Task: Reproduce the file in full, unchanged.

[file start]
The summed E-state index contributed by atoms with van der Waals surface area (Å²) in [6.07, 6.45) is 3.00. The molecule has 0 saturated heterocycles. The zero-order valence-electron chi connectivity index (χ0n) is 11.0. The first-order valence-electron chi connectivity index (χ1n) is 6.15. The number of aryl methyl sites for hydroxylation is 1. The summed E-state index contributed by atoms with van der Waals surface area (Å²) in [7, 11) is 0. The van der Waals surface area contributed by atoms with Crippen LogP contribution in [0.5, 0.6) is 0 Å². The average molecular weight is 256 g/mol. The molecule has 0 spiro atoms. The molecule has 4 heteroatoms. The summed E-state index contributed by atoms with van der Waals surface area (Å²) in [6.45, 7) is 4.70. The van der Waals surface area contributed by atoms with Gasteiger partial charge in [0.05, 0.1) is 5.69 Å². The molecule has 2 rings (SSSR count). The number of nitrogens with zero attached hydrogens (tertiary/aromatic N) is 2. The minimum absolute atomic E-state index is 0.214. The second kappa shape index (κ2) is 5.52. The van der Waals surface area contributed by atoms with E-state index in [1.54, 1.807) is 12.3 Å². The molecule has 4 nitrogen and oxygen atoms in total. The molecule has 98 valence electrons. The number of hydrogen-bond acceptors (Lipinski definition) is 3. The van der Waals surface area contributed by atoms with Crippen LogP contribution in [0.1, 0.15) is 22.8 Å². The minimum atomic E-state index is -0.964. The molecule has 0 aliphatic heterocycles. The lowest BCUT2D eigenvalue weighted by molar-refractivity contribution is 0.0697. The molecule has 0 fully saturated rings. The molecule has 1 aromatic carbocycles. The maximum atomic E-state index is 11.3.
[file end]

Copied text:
The summed E-state index contributed by atoms with van der Waals surface area (Å²) in [6.07, 6.45) is 3.00. The molecule has 0 saturated heterocycles. The zero-order valence-electron chi connectivity index (χ0n) is 11.0. The first-order valence-electron chi connectivity index (χ1n) is 6.15. The number of aryl methyl sites for hydroxylation is 1. The summed E-state index contributed by atoms with van der Waals surface area (Å²) in [7, 11) is 0. The van der Waals surface area contributed by atoms with Crippen LogP contribution in [0.5, 0.6) is 0 Å². The average molecular weight is 256 g/mol. The molecule has 0 spiro atoms. The molecule has 4 heteroatoms. The summed E-state index contributed by atoms with van der Waals surface area (Å²) in [6.45, 7) is 4.70. The van der Waals surface area contributed by atoms with Gasteiger partial charge in [0.05, 0.1) is 5.69 Å². The molecule has 2 rings (SSSR count). The number of nitrogens with zero attached hydrogens (tertiary/aromatic N) is 2. The minimum absolute atomic E-state index is 0.214. The second kappa shape index (κ2) is 5.52. The van der Waals surface area contributed by atoms with E-state index in [1.54, 1.807) is 12.3 Å². The molecule has 4 nitrogen and oxygen atoms in total. The molecule has 98 valence electrons. The number of hydrogen-bond acceptors (Lipinski definition) is 3. The van der Waals surface area contributed by atoms with Crippen LogP contribution in [0.1, 0.15) is 22.8 Å². The minimum atomic E-state index is -0.964. The molecule has 0 aliphatic heterocycles. The lowest BCUT2D eigenvalue weighted by molar-refractivity contribution is 0.0697. The molecule has 0 fully saturated rings. The molecule has 1 aromatic carbocycles. The maximum atomic E-state index is 11.3.